The overarching theme of “New York 19” is loneliness. Four photographs bear the title Lonely Woman, each one capturing a female figure in isolation: a young black girl in a white dress sitting on a trash can and leaning her head over a metal gate, one arm bent over her back. In another, a black woman with sunglasses and a fur coat sits alone on the bus. A woman, her back facing us, dressed all in black with a black scarf around her head, walks wearily down the sidewalk, and a black woman dressed all in black, carrying her baby covered in white sheets down a desolate block full of scattered bricks and dust. The last one in particular is reminiscent of DeCarava’s well-known photograph Graduation (1952), which depicts a young black woman in a white gown, similarly walking alone through a dark, desolate block full of trash and rubble.


This feeling of loneliness is expressed not just in isolation, but also in contemplation — a loneliness that is more internal and shared. This is indicative of how DeCarava chooses to show his female subjects either in complete isolation or, in some cases, large groups. It is not hard to imagine that these women may be mourning the loss of a son or brother, or they are struggling to make ends meet as a single mother, tired of long days work. The feeling may also just be that of fatigue or existential angst, but all are situated within a black experience. And this is not to say that DeCarava’s photographs do not transcend race and class, but they do demand a certain attention to the specificity of the black figure. It is through this figure that DeCarava is able to provide an image that dutifully expresses the duality between oppression and resilience. The photographs’ dreamlike compositions and dramatic lighting, suggest a certain mood that not only showcases the vulnerability of these black figures, but also, the quiet and perhaps unnoticed perseverance and strength of black femininity.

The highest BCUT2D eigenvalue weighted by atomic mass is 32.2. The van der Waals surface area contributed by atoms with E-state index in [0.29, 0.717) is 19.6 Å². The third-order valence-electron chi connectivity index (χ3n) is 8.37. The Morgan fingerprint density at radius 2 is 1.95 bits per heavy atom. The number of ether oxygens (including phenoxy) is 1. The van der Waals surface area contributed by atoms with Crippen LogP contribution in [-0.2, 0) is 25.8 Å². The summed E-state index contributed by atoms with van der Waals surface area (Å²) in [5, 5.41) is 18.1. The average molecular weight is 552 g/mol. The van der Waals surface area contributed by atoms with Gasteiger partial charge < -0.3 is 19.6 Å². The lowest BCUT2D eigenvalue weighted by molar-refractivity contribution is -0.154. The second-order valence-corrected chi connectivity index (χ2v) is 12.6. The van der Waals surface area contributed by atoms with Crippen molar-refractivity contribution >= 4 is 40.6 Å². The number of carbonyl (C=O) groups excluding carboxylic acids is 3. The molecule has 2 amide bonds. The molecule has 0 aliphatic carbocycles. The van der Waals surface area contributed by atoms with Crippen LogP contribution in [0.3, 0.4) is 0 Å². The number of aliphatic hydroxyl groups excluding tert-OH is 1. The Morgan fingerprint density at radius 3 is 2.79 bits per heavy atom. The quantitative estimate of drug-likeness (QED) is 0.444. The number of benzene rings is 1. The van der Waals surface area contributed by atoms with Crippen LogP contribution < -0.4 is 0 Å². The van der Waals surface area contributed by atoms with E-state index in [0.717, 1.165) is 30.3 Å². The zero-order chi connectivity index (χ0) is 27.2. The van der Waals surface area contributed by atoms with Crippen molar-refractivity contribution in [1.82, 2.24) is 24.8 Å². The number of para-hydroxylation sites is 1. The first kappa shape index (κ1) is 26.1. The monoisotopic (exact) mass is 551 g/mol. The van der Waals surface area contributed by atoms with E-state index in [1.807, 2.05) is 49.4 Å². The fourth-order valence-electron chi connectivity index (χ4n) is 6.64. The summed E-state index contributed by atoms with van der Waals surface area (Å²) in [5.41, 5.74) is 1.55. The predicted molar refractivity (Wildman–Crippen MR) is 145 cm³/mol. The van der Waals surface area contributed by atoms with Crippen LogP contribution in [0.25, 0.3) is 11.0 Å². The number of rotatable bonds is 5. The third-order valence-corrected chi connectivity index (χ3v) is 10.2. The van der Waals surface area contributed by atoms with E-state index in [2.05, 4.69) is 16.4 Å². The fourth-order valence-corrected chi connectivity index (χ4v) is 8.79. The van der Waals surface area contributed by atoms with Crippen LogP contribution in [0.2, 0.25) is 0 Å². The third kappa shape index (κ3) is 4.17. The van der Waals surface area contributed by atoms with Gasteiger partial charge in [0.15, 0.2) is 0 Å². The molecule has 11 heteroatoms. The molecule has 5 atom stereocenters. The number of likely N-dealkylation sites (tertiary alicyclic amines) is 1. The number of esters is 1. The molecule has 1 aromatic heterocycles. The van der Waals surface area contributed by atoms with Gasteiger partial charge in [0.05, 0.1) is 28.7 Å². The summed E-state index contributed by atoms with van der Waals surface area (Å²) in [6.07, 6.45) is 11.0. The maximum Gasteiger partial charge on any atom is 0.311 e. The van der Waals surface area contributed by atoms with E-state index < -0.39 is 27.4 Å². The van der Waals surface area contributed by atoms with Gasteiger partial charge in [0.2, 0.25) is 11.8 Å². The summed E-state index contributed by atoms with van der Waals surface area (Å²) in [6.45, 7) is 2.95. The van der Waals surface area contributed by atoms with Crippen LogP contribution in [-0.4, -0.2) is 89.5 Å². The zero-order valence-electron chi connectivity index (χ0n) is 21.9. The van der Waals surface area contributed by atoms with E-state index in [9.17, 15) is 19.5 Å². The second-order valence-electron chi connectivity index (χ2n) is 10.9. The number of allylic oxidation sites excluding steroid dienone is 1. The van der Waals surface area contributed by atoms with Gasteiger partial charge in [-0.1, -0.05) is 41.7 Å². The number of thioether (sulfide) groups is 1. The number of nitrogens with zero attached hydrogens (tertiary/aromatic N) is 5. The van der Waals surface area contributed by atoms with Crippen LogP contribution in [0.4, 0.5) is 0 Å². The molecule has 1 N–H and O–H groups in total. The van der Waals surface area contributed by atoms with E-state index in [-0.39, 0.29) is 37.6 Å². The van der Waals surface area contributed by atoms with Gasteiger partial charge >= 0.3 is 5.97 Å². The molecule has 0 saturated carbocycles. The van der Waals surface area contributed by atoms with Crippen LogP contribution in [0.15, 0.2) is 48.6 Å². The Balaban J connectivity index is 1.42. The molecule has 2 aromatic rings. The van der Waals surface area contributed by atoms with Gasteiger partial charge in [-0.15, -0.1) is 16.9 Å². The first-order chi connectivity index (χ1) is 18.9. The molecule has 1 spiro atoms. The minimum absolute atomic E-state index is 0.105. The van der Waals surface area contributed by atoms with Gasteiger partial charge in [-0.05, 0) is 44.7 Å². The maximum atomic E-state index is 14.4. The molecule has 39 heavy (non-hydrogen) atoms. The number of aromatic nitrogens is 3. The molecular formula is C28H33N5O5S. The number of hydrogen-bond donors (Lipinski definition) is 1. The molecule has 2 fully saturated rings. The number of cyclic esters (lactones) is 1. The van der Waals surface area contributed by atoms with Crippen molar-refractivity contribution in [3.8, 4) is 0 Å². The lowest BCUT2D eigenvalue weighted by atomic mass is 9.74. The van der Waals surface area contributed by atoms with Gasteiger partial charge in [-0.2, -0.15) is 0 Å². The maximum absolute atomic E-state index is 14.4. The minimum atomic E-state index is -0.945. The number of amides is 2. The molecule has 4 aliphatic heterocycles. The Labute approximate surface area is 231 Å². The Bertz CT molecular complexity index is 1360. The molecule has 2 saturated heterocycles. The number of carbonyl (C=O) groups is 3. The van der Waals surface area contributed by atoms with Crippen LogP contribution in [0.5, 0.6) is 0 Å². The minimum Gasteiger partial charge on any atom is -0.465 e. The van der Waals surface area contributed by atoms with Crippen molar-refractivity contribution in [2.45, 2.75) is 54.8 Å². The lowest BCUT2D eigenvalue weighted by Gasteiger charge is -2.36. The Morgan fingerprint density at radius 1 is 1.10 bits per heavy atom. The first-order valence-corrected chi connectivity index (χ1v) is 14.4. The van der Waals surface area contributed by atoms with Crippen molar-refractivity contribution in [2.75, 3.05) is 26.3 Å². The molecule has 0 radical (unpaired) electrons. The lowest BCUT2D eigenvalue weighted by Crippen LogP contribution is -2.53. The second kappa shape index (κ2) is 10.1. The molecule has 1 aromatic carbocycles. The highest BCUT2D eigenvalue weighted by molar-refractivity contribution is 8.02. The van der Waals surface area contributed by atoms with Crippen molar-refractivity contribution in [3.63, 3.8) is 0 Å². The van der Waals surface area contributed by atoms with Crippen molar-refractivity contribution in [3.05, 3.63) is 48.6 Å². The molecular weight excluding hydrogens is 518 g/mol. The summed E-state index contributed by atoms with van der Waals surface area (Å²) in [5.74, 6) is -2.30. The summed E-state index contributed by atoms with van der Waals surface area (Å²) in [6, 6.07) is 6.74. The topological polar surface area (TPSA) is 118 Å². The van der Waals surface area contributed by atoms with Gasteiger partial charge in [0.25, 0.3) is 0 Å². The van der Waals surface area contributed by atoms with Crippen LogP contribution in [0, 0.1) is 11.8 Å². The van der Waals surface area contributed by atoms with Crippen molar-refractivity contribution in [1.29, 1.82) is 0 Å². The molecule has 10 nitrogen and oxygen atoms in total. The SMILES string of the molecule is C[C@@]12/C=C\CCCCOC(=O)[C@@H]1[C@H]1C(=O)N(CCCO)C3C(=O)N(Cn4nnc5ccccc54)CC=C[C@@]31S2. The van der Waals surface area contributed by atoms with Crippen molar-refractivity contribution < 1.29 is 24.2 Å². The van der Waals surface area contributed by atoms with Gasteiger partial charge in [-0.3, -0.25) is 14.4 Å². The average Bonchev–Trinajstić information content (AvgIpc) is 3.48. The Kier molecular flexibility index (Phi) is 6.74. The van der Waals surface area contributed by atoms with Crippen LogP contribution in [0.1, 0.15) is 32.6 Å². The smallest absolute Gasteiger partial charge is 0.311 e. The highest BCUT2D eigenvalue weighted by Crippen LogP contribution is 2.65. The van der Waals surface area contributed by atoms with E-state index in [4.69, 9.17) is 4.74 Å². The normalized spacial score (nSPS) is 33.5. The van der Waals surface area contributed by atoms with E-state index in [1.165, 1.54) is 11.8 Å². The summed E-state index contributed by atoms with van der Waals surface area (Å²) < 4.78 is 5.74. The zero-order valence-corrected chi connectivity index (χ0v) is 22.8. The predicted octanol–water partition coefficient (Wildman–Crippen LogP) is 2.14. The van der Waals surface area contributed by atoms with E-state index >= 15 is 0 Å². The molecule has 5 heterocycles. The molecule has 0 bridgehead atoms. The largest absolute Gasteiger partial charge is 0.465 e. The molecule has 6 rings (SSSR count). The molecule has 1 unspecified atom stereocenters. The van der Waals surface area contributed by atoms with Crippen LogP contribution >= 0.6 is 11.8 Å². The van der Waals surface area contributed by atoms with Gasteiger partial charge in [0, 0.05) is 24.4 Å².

In International, a young woman sits on the wing wall of a stoop in three-quarter pose. One can barely see the profile of her face, highlighted at the top of her cheekbone and brow. The back of her head, her short black curled hair, is the focus, at the center of the composition. She rests her left hand on her hip, while casually holding the end of a jump rope in her right hand, as a girl and boy prepare to jump into its swing — the person holding the other end of the rope is outside the frame, unseen. Two young men stand at the top near the doorway. One girl standing in the background, on the top step, stares blankly at the camera. Despite all this activity, the woman who is the image’s focus appears tired, ruminative, and alone among the people and presumed excitement.